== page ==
Upcoming Events

Upcoming events will be posted within two weeks of presentation date.

Please contact Konstantin Wertelecki (kw85) with a 100 word biography and a 200 word abstract if you wish to secure a presentation slot. 

MARTINMAS TERM 2018

      Wednesday, 14 November 

‘Rethinking the ‘Sciences of State’: Seventeenth and Eighteenth Century Political and Scientific Thought in Europe’ ~ Adam Dunn, PhD Candidate

This paper argues that we need to rethink and redefine the relationship between political and scientific thought from 1600 to 1800 to understand how developments in scientific thought influenced and changed political thought. To reimagine the evolution of political and scientific thought through the seventeenth and eighteenth century it is crucial to re-spatialise it along transnational lines. During this period there emerged vast transnational networks of people working beyond the state who helped create a new vision of European politics that was primarily based on new and emerging scientific techniques. It addresses the historiographical gap left by the neglect of the evolutionary connection between developments in natural sciences and mathematics, such as taxonomy and probability calculus, and political theory, like statistics, Political Economy and Staatswissenschaft.

The traditional narrative of the history of science identifies the relationship of politics and science as one dominated by advances in technology, economics or philosophy. Especially intellectual and political history tend to analyse the rise of the ‘political and social sciences’ in the seventeenth and eighteenth century as almost separate from the history of the natural sciences and mathematics. Instead, the evolution of political and scientific thought should be understood as processes in tandem and of mutual influence. This connection influenced the development of a wide range of political theories that stem from ideas of the natural sciences, including statistics and Political Arithmetic, Political Economy, Physiocracy, social studies and the notions of positivism that would be brought to their height in the nineteenth century by August Comte. These ideas formed under a wide umbrella that could be loosely termed ‘Political Empiricism’.

‘Rhetorics of Asylum in Germany, 1982-1998’ ~ Constantin Eckner, PhD Candidate

The ‘refugee crisis’ has kept Germany and Europe in suspense since the summer of 2015. The societal and governmental reactions to a vast influx of asylum seekers has dominated the political debate, led to a strengthening of populist players and influenced the outcome of elections. The phenomenon of the past few years is not a novelty, however. Germany already experienced a political polarisation caused by what was then called the Asyldebatte (asylum debate) during the 1980s and 1990s. Just like today, political actors ramped up their rhetoric and drifted into populist territory. The dispute almost paralysed German politics, and it took years to resolve the issue with a legislative compromise that tightened the right to asylum. One of the objectives of the PhD project is to prove that the asylum debate in Germany during the era of Chancellor Helmut Kohl was marked by the bipolarity between those who argued in favour of national interests and the preservation of wealth and those who argued based on morality and human rights standards. This particular paper takes a look at how some major newspapers took a stance for or against existing immigration laws and what storytelling devices they used.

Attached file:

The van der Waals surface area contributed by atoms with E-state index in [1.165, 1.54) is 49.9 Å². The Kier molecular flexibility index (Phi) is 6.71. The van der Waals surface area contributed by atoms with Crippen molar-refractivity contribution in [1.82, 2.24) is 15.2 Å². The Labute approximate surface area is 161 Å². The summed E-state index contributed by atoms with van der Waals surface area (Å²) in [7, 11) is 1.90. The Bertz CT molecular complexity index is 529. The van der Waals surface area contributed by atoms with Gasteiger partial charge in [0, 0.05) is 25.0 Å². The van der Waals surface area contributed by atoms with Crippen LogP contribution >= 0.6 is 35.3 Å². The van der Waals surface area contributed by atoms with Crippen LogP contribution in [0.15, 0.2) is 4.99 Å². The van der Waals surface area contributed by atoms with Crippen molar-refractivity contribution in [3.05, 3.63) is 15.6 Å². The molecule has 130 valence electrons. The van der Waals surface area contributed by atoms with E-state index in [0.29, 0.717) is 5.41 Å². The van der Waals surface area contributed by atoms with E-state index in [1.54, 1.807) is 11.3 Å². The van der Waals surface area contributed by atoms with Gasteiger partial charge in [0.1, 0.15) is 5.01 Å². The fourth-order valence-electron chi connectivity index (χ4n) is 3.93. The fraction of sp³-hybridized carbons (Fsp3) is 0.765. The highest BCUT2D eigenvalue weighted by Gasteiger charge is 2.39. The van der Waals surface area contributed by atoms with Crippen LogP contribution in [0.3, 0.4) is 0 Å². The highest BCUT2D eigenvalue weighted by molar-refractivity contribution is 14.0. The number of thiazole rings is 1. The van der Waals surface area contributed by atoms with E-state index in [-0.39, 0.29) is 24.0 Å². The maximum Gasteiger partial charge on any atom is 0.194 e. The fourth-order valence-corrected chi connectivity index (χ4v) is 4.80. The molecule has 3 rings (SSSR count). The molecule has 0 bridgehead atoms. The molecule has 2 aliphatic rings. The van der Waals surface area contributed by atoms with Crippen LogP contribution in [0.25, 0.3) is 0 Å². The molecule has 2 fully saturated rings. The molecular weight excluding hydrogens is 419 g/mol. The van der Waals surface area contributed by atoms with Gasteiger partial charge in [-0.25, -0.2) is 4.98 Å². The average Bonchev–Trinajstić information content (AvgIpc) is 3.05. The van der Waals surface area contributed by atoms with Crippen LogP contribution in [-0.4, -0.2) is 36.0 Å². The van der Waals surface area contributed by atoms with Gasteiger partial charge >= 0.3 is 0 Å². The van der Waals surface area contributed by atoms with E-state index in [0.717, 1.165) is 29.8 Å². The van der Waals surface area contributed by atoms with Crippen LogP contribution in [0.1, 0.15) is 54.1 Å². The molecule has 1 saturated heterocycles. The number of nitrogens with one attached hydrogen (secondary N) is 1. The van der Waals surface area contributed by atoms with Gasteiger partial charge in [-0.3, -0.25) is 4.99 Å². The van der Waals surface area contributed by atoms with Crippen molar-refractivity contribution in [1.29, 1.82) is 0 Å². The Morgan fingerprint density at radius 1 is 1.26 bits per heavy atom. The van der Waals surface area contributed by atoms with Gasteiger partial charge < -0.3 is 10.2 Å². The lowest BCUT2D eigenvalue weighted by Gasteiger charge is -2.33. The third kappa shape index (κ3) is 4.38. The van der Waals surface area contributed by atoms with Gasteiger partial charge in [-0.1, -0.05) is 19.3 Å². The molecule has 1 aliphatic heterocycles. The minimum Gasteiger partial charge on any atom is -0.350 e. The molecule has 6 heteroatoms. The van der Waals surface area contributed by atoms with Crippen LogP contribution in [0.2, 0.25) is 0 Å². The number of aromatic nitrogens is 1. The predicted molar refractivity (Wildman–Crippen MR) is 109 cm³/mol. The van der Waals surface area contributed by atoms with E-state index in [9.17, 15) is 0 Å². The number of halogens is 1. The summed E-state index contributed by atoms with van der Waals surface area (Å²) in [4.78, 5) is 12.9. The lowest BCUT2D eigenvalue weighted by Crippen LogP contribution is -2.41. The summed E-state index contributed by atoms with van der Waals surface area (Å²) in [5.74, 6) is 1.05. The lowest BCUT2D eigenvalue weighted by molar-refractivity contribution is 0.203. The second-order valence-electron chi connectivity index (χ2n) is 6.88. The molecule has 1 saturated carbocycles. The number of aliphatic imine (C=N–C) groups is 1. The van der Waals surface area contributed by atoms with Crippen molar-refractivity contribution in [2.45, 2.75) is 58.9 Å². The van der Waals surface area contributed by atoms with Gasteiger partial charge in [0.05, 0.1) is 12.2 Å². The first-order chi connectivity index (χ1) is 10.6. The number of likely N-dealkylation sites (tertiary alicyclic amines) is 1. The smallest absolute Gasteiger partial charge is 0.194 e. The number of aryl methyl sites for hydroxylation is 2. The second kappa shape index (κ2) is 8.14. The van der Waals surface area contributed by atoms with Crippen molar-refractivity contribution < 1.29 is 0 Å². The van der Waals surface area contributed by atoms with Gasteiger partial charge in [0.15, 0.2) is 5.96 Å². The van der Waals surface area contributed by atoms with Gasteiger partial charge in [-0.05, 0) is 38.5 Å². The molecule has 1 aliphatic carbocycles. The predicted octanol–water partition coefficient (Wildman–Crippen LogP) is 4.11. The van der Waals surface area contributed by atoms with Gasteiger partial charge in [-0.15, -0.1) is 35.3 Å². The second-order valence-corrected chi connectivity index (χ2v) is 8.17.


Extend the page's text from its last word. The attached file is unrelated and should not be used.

Wednesday, 12 December

Muzzling the King: Monarchy by Popular Instruction in the 1790s. ~ Amy Westwell, PhD Candidate

The Fable of the Frogs: Late Jacobite Conceptions of Monarchy ~ Cailean Gallager, PhD Candidate

The Media-Kaiser Abdicates: Early Weimar Intellectuals’ Evaluation of Wilhelm II’s Role as a Press Figure. ~ Per Rolandsson, PhD Candidate

CANDELMAS TERM 2019

Wednesday, 13 February 

(1/2 Presentation Slots AVAILABLE )

Wednesday, 13 March

( 1/2 Presentation Slots AVAILABLE )

Wednesday, 17 April

(1/2 Presentation Slots AVAILABLE )

Wednesday, 8 May

( 2/2 Presentation Slots RESERVED )